Part 5: Are you really that bad?

Part 2: Are you really that bad?

Coach Asanda

The rat race that is entrepreneurship does not allow for much self-congratulation. There is always the next big task that requires your attention. There’s that meeting you’ve been chasing for the longest time; that event you need to attend; that pitch you need to prepare for, etc. As a result, we hardly ever take the time to survey the distance we have travelled and to appreciate the good work we have put into making our goals a reality, one small win at a time. Which is strange and can be demoralizing for you and your employees. Whether you have been in business for over a decade, three years or just under a year, you have something to celebrate and be proud of.

I recently had a conversation with two entrepreneurs who seemed quite keen to talk themselves into a depression about their entrepreneurial journey. “I seem never to get the big contracts!” and “I am a struggling entrepreneur with hardly anything to celebrate,” lamented the two. What came across is that they are suffering under the weight of their perceived failures. Even worse, it sounds like their journey is nothing but one long failure, punctuated with moments of hope that things will turn for the better, hence they remain engaged.

Anybody who has ever tried anything worthwhile knows how ridiculous it can be to look down on your endeavor because of setbacks along the way. Entrepreneurship is not a sprint, but rather a marathon that requires you to celebrate every kilometer completed, knowing that the total equals the finish line. It sounds and is ridiculous-however human it may be- to focus on what you have not achieved instead of learning from such failures and harnessing your successes to power you forward, however small they may be.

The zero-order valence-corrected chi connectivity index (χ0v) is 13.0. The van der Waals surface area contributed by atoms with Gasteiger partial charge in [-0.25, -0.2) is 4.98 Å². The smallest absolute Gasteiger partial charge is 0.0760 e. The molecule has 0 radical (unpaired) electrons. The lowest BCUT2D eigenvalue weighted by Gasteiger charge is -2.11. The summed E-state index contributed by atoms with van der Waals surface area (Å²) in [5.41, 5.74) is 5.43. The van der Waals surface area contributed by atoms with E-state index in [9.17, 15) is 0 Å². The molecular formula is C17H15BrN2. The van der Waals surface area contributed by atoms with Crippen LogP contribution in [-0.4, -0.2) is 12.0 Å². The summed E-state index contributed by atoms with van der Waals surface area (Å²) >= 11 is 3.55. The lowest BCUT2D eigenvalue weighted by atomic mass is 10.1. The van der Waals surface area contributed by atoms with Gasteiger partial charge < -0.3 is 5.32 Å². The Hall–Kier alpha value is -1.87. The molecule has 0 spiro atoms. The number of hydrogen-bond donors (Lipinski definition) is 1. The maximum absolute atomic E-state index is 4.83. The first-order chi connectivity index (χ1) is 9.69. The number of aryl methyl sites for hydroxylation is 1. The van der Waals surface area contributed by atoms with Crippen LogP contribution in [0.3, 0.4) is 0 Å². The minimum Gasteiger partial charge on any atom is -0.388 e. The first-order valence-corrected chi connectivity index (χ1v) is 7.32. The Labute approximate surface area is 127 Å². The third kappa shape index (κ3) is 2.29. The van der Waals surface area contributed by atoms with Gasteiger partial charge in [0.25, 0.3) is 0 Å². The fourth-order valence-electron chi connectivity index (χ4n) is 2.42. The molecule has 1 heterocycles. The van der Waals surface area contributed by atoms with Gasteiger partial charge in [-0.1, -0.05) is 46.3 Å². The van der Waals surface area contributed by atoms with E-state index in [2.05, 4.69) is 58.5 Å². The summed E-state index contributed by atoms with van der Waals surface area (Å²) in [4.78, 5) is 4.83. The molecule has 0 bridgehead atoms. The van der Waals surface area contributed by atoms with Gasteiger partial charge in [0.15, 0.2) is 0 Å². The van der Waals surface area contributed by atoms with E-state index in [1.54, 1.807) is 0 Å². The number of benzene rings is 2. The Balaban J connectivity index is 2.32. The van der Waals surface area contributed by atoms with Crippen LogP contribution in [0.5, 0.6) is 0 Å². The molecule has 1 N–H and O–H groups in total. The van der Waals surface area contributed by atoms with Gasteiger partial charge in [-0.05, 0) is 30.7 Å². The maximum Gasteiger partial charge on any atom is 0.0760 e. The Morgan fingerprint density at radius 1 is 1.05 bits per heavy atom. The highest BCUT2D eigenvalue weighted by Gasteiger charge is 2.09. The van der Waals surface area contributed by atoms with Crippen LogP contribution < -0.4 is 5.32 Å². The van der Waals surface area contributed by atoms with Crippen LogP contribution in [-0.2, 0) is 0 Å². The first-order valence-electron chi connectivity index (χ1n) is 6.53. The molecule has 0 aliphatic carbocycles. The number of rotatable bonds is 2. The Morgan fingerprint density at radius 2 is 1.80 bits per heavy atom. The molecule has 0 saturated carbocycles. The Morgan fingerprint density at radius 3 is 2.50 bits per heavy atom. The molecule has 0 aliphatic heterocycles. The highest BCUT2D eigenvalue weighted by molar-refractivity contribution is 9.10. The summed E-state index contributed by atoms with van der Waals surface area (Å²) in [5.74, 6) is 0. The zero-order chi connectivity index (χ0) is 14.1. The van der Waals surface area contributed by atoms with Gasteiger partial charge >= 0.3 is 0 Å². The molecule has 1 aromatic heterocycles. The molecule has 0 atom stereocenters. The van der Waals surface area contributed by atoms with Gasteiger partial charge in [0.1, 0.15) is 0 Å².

We all have it rough at some point in our lives. The difference is our perception of our circumstances. When I started on my entrepreneurial journey, I knew there would be challenges. I knew I would encounter many naysayers who would have no faith in my ability to deliver on my promises. I knew that it would take time for me to rise to the required level of trust for people to say yes more than they said no. In a sense, I went into it with my eyes wide open and understanding that I would have more sleepless nights than beauty sleep, less time for the things I care about, and more stress than any paid job can bring. A year into it, I am still learning to deal with the negative and to celebrate the positive. In fact, I deal with the negatives by celebrating the positives. Easier said than done of course! Below are a few pointers from my personal experience:

  1. Learn something new everyday
  2. Every time I am presented with a challenge, my mind goes to what I call ‘heightened-solution mode’. At this level of thinking, I open myself up to receive new learnings and appreciate that every new task brings with it an opportunity to be innovative.

  3. Keep a journal/free flow diary
  4. Keep track of your work, not only noting what needs to be done but breaking it down to task level so you are able to tick off the things you have accomplished (and your reason for that pat).

  5. Receive and thank others for praise
  6. When someone tells you that you have done a great job, don’t go on about how hard it was to accomplish and how you don’t feel like you deserve the praise because of this and that… Just say thank you and take it in.

  7. Allow your small wins to drive you to those big ones
  8. When you make progress towards your big goals, take it as an indicator that you can and you will achieve the biggie. Remember that the big successes don’t just happen; they are an accumulation of small wins.

  9. Don’t keep your small wins to yourself
  10. Some people think that when you share your successes, you are bragging and you should therefore keep it to yourself. I do not subscribe to this notion not only because it permits you to wilt, but it also assumes that success is to be celebrated privately. What’s the point of that? Share your wins with others and you might be surprised how many people you empower in the process to want to achieve for themselves.

It is never too late to congratulate yourself. When you start today, make sure you don’t end today. Start thinking like someone who is looking for evidence to reward, only you do it for yourself. You’ll be amazed at how many things you ought to be proud of.

Please check out Part 6 on Thursday on my series: Transitioning into Entrepreneurship.